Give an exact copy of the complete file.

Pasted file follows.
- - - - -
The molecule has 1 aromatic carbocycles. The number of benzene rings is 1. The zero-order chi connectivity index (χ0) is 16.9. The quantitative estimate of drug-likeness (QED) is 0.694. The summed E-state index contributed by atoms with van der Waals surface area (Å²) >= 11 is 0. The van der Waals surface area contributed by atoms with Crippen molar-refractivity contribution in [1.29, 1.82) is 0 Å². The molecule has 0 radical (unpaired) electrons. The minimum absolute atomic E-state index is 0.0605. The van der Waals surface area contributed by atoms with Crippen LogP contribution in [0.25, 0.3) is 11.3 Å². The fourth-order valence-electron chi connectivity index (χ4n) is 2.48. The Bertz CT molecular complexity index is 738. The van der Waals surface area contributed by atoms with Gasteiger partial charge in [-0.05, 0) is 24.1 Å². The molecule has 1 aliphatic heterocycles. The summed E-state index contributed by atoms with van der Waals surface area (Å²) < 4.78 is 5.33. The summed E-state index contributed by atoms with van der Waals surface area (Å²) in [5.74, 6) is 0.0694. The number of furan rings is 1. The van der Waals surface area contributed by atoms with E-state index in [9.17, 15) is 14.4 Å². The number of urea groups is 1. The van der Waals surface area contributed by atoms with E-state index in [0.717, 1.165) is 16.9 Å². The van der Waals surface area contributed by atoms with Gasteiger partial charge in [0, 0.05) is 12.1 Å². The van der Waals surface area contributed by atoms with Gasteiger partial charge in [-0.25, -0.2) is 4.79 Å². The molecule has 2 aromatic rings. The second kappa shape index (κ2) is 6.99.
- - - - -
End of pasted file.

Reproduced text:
The molecule has 1 aromatic carbocycles. The number of benzene rings is 1. The zero-order chi connectivity index (χ0) is 16.9. The quantitative estimate of drug-likeness (QED) is 0.694. The summed E-state index contributed by atoms with van der Waals surface area (Å²) >= 11 is 0. The van der Waals surface area contributed by atoms with Crippen molar-refractivity contribution in [1.29, 1.82) is 0 Å². The molecule has 0 radical (unpaired) electrons. The minimum absolute atomic E-state index is 0.0605. The van der Waals surface area contributed by atoms with Crippen LogP contribution in [0.25, 0.3) is 11.3 Å². The fourth-order valence-electron chi connectivity index (χ4n) is 2.48. The Bertz CT molecular complexity index is 738. The van der Waals surface area contributed by atoms with Gasteiger partial charge in [-0.05, 0) is 24.1 Å². The molecule has 1 aliphatic heterocycles. The summed E-state index contributed by atoms with van der Waals surface area (Å²) < 4.78 is 5.33. The summed E-state index contributed by atoms with van der Waals surface area (Å²) in [5.74, 6) is 0.0694. The number of furan rings is 1. The van der Waals surface area contributed by atoms with E-state index in [9.17, 15) is 14.4 Å². The number of urea groups is 1. The van der Waals surface area contributed by atoms with E-state index in [0.717, 1.165) is 16.9 Å². The van der Waals surface area contributed by atoms with Gasteiger partial charge in [0, 0.05) is 12.1 Å². The van der Waals surface area contributed by atoms with Gasteiger partial charge in [-0.25, -0.2) is 4.79 Å². The molecule has 2 aromatic rings. The second kappa shape index (κ2) is 6.99.